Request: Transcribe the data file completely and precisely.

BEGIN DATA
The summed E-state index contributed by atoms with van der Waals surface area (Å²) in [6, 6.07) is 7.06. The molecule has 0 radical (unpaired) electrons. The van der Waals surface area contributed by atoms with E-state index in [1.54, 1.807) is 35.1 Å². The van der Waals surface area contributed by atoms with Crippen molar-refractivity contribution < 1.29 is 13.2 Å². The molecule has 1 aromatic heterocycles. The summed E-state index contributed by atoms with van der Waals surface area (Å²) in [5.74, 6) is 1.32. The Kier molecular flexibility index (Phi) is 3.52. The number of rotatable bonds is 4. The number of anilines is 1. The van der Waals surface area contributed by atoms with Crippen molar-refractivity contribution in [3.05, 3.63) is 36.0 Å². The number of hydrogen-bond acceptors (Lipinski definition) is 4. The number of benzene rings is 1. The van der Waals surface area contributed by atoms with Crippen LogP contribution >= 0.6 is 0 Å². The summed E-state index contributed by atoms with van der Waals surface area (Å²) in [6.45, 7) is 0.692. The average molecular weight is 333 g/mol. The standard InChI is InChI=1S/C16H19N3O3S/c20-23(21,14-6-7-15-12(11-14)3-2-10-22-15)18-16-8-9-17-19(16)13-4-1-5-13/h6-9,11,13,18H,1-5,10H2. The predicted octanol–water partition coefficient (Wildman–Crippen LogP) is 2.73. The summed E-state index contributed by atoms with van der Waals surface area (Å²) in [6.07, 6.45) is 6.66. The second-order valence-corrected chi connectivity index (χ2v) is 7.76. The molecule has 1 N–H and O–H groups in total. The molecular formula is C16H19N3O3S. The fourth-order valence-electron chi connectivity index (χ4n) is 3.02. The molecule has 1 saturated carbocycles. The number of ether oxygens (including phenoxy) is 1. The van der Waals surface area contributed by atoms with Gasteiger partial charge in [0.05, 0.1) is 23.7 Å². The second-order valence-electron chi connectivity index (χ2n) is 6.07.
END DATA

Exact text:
The summed E-state index contributed by atoms with van der Waals surface area (Å²) in [6, 6.07) is 7.06. The molecule has 0 radical (unpaired) electrons. The van der Waals surface area contributed by atoms with E-state index in [1.54, 1.807) is 35.1 Å². The van der Waals surface area contributed by atoms with Crippen molar-refractivity contribution < 1.29 is 13.2 Å². The molecule has 1 aromatic heterocycles. The summed E-state index contributed by atoms with van der Waals surface area (Å²) in [5.74, 6) is 1.32. The Kier molecular flexibility index (Phi) is 3.52. The number of rotatable bonds is 4. The number of anilines is 1. The van der Waals surface area contributed by atoms with Crippen molar-refractivity contribution in [3.05, 3.63) is 36.0 Å². The number of hydrogen-bond acceptors (Lipinski definition) is 4. The number of benzene rings is 1. The van der Waals surface area contributed by atoms with Crippen LogP contribution >= 0.6 is 0 Å². The summed E-state index contributed by atoms with van der Waals surface area (Å²) in [6.45, 7) is 0.692. The average molecular weight is 333 g/mol. The standard InChI is InChI=1S/C16H19N3O3S/c20-23(21,14-6-7-15-12(11-14)3-2-10-22-15)18-16-8-9-17-19(16)13-4-1-5-13/h6-9,11,13,18H,1-5,10H2. The predicted octanol–water partition coefficient (Wildman–Crippen LogP) is 2.73. The summed E-state index contributed by atoms with van der Waals surface area (Å²) in [6.07, 6.45) is 6.66. The second-order valence-corrected chi connectivity index (χ2v) is 7.76. The molecule has 1 N–H and O–H groups in total. The molecular formula is C16H19N3O3S. The fourth-order valence-electron chi connectivity index (χ4n) is 3.02. The molecule has 1 saturated carbocycles. The number of ether oxygens (including phenoxy) is 1. The van der Waals surface area contributed by atoms with Gasteiger partial charge in [0.05, 0.1) is 23.7 Å². The second-order valence-electron chi connectivity index (χ2n) is 6.07.